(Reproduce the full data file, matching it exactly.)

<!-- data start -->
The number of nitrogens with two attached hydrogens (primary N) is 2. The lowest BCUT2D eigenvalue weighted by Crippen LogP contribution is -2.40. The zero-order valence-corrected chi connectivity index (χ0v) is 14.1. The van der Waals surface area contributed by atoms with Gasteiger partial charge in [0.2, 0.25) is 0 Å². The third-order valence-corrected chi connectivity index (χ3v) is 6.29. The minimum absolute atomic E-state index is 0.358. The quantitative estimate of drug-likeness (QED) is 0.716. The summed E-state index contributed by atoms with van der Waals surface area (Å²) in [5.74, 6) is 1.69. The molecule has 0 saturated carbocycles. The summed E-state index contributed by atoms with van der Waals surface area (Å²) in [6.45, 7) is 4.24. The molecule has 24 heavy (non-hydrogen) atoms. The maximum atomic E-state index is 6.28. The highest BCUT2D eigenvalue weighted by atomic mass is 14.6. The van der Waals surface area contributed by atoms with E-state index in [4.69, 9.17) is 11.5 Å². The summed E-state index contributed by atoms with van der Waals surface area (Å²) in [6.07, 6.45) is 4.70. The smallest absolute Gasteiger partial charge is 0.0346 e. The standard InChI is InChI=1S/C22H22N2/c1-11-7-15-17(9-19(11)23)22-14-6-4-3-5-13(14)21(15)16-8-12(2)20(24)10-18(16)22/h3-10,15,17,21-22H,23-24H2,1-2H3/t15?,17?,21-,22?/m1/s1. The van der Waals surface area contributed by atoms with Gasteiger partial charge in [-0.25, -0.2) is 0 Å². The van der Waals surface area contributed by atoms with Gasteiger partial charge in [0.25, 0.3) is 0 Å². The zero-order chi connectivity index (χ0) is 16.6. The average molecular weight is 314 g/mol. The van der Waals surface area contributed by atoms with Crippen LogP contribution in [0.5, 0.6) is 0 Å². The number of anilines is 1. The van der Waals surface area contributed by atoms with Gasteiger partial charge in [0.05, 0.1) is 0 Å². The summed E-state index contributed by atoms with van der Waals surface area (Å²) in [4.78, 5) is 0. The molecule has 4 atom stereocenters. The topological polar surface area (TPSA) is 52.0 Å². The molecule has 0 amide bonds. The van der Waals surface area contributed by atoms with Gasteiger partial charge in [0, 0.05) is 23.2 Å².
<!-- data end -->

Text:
The number of nitrogens with two attached hydrogens (primary N) is 2. The lowest BCUT2D eigenvalue weighted by Crippen LogP contribution is -2.40. The zero-order valence-corrected chi connectivity index (χ0v) is 14.1. The van der Waals surface area contributed by atoms with Gasteiger partial charge in [0.2, 0.25) is 0 Å². The third-order valence-corrected chi connectivity index (χ3v) is 6.29. The minimum absolute atomic E-state index is 0.358. The quantitative estimate of drug-likeness (QED) is 0.716. The summed E-state index contributed by atoms with van der Waals surface area (Å²) in [5.74, 6) is 1.69. The molecule has 0 saturated carbocycles. The summed E-state index contributed by atoms with van der Waals surface area (Å²) in [6.45, 7) is 4.24. The molecule has 24 heavy (non-hydrogen) atoms. The maximum atomic E-state index is 6.28. The highest BCUT2D eigenvalue weighted by atomic mass is 14.6. The van der Waals surface area contributed by atoms with E-state index in [4.69, 9.17) is 11.5 Å². The summed E-state index contributed by atoms with van der Waals surface area (Å²) in [6.07, 6.45) is 4.70. The smallest absolute Gasteiger partial charge is 0.0346 e. The standard InChI is InChI=1S/C22H22N2/c1-11-7-15-17(9-19(11)23)22-14-6-4-3-5-13(14)21(15)16-8-12(2)20(24)10-18(16)22/h3-10,15,17,21-22H,23-24H2,1-2H3/t15?,17?,21-,22?/m1/s1. The van der Waals surface area contributed by atoms with Gasteiger partial charge in [-0.25, -0.2) is 0 Å². The van der Waals surface area contributed by atoms with Gasteiger partial charge in [0.25, 0.3) is 0 Å². The zero-order chi connectivity index (χ0) is 16.6. The average molecular weight is 314 g/mol. The van der Waals surface area contributed by atoms with Crippen LogP contribution in [0.5, 0.6) is 0 Å². The number of anilines is 1. The van der Waals surface area contributed by atoms with Gasteiger partial charge in [0.05, 0.1) is 0 Å². The summed E-state index contributed by atoms with van der Waals surface area (Å²) in [4.78, 5) is 0. The molecule has 4 atom stereocenters. The topological polar surface area (TPSA) is 52.0 Å². The molecule has 0 amide bonds. The van der Waals surface area contributed by atoms with Gasteiger partial charge in [0, 0.05) is 23.2 Å².